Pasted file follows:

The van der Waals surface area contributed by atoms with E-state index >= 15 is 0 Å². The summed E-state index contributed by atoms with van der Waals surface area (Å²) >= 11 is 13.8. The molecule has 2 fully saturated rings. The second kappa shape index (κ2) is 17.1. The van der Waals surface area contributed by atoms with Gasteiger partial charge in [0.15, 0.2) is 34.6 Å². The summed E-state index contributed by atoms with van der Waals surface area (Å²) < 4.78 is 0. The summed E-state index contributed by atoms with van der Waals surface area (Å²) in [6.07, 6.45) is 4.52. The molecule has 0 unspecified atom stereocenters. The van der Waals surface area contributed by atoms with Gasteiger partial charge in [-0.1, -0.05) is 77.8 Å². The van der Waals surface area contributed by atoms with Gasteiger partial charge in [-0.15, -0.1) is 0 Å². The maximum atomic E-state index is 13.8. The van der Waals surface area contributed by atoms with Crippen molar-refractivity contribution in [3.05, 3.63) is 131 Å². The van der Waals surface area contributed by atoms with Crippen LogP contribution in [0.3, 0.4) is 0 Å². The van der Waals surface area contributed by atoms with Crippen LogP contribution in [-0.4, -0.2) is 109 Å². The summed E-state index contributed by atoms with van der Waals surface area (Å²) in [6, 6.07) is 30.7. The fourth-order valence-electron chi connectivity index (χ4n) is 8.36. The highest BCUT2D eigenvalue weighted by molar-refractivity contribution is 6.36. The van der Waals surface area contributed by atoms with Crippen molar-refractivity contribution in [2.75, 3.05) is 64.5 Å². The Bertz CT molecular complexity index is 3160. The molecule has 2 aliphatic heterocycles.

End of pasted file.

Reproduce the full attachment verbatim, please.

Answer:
The van der Waals surface area contributed by atoms with E-state index >= 15 is 0 Å². The summed E-state index contributed by atoms with van der Waals surface area (Å²) >= 11 is 13.8. The molecule has 2 fully saturated rings. The second kappa shape index (κ2) is 17.1. The van der Waals surface area contributed by atoms with Gasteiger partial charge in [0.15, 0.2) is 34.6 Å². The summed E-state index contributed by atoms with van der Waals surface area (Å²) < 4.78 is 0. The summed E-state index contributed by atoms with van der Waals surface area (Å²) in [6.07, 6.45) is 4.52. The molecule has 0 unspecified atom stereocenters. The van der Waals surface area contributed by atoms with Gasteiger partial charge in [-0.1, -0.05) is 77.8 Å². The van der Waals surface area contributed by atoms with Gasteiger partial charge in [-0.15, -0.1) is 0 Å². The maximum atomic E-state index is 13.8. The van der Waals surface area contributed by atoms with Crippen molar-refractivity contribution in [3.05, 3.63) is 131 Å². The van der Waals surface area contributed by atoms with Crippen LogP contribution in [0.3, 0.4) is 0 Å². The van der Waals surface area contributed by atoms with Crippen LogP contribution in [-0.4, -0.2) is 109 Å². The summed E-state index contributed by atoms with van der Waals surface area (Å²) in [6, 6.07) is 30.7. The fourth-order valence-electron chi connectivity index (χ4n) is 8.36. The highest BCUT2D eigenvalue weighted by molar-refractivity contribution is 6.36. The van der Waals surface area contributed by atoms with Crippen molar-refractivity contribution in [2.75, 3.05) is 64.5 Å². The Bertz CT molecular complexity index is 3160. The molecule has 2 aliphatic heterocycles.